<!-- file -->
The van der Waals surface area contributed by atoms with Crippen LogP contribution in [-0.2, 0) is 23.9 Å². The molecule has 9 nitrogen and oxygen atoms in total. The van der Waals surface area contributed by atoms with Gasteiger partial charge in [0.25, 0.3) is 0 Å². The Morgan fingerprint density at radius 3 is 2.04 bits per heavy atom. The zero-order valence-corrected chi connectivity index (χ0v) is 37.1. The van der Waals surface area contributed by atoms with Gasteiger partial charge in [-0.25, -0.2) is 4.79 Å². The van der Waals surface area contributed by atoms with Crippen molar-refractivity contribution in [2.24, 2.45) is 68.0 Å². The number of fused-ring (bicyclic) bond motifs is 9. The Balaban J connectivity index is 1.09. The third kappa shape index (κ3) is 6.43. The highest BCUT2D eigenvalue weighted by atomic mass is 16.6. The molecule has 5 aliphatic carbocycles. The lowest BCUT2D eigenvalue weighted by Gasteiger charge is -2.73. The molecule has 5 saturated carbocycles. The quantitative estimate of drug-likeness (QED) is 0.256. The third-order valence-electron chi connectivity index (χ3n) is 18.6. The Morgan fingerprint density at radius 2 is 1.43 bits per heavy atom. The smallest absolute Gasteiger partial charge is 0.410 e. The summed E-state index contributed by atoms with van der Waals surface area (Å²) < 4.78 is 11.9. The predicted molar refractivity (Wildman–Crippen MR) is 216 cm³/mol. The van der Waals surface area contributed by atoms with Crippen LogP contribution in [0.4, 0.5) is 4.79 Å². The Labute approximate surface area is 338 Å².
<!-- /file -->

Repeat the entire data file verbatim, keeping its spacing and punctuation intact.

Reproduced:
The van der Waals surface area contributed by atoms with Crippen LogP contribution in [-0.2, 0) is 23.9 Å². The molecule has 9 nitrogen and oxygen atoms in total. The van der Waals surface area contributed by atoms with Gasteiger partial charge in [0.25, 0.3) is 0 Å². The Morgan fingerprint density at radius 3 is 2.04 bits per heavy atom. The zero-order valence-corrected chi connectivity index (χ0v) is 37.1. The van der Waals surface area contributed by atoms with Gasteiger partial charge in [-0.25, -0.2) is 4.79 Å². The van der Waals surface area contributed by atoms with Crippen molar-refractivity contribution in [2.24, 2.45) is 68.0 Å². The number of fused-ring (bicyclic) bond motifs is 9. The Balaban J connectivity index is 1.09. The third kappa shape index (κ3) is 6.43. The highest BCUT2D eigenvalue weighted by atomic mass is 16.6. The molecule has 5 aliphatic carbocycles. The lowest BCUT2D eigenvalue weighted by Gasteiger charge is -2.73. The molecule has 5 saturated carbocycles. The quantitative estimate of drug-likeness (QED) is 0.256. The third-order valence-electron chi connectivity index (χ3n) is 18.6. The Morgan fingerprint density at radius 2 is 1.43 bits per heavy atom. The smallest absolute Gasteiger partial charge is 0.410 e. The summed E-state index contributed by atoms with van der Waals surface area (Å²) < 4.78 is 11.9. The predicted molar refractivity (Wildman–Crippen MR) is 216 cm³/mol. The van der Waals surface area contributed by atoms with Crippen LogP contribution in [0.4, 0.5) is 4.79 Å². The Labute approximate surface area is 338 Å².